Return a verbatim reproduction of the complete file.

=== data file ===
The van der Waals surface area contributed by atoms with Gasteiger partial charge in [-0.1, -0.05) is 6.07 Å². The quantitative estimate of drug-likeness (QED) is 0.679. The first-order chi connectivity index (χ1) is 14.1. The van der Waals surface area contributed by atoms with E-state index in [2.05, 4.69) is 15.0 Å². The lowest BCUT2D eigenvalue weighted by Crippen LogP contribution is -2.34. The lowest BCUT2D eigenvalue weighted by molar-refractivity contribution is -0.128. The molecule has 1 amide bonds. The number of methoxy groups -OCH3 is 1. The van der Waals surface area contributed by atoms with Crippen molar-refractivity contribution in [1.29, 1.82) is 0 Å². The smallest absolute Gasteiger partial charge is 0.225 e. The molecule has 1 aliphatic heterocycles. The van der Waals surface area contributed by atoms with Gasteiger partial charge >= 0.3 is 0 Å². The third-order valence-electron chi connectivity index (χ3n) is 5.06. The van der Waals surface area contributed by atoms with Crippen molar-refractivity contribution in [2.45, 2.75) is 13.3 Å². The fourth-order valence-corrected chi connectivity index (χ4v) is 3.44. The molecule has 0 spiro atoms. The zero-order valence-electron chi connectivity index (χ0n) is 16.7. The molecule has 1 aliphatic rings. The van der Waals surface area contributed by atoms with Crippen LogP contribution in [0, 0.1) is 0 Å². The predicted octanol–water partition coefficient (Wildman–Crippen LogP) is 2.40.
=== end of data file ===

The van der Waals surface area contributed by atoms with Gasteiger partial charge in [-0.1, -0.05) is 6.07 Å². The quantitative estimate of drug-likeness (QED) is 0.679. The first-order chi connectivity index (χ1) is 14.1. The van der Waals surface area contributed by atoms with E-state index in [2.05, 4.69) is 15.0 Å². The lowest BCUT2D eigenvalue weighted by Crippen LogP contribution is -2.34. The lowest BCUT2D eigenvalue weighted by molar-refractivity contribution is -0.128. The molecule has 1 amide bonds. The number of methoxy groups -OCH3 is 1. The van der Waals surface area contributed by atoms with Crippen molar-refractivity contribution in [1.29, 1.82) is 0 Å². The smallest absolute Gasteiger partial charge is 0.225 e. The molecule has 1 aliphatic heterocycles. The van der Waals surface area contributed by atoms with Gasteiger partial charge >= 0.3 is 0 Å². The third-order valence-electron chi connectivity index (χ3n) is 5.06. The van der Waals surface area contributed by atoms with Crippen molar-refractivity contribution in [2.45, 2.75) is 13.3 Å². The fourth-order valence-corrected chi connectivity index (χ4v) is 3.44. The molecule has 0 spiro atoms. The zero-order valence-electron chi connectivity index (χ0n) is 16.7. The molecule has 1 aliphatic rings. The van der Waals surface area contributed by atoms with Crippen LogP contribution in [0, 0.1) is 0 Å². The predicted octanol–water partition coefficient (Wildman–Crippen LogP) is 2.40.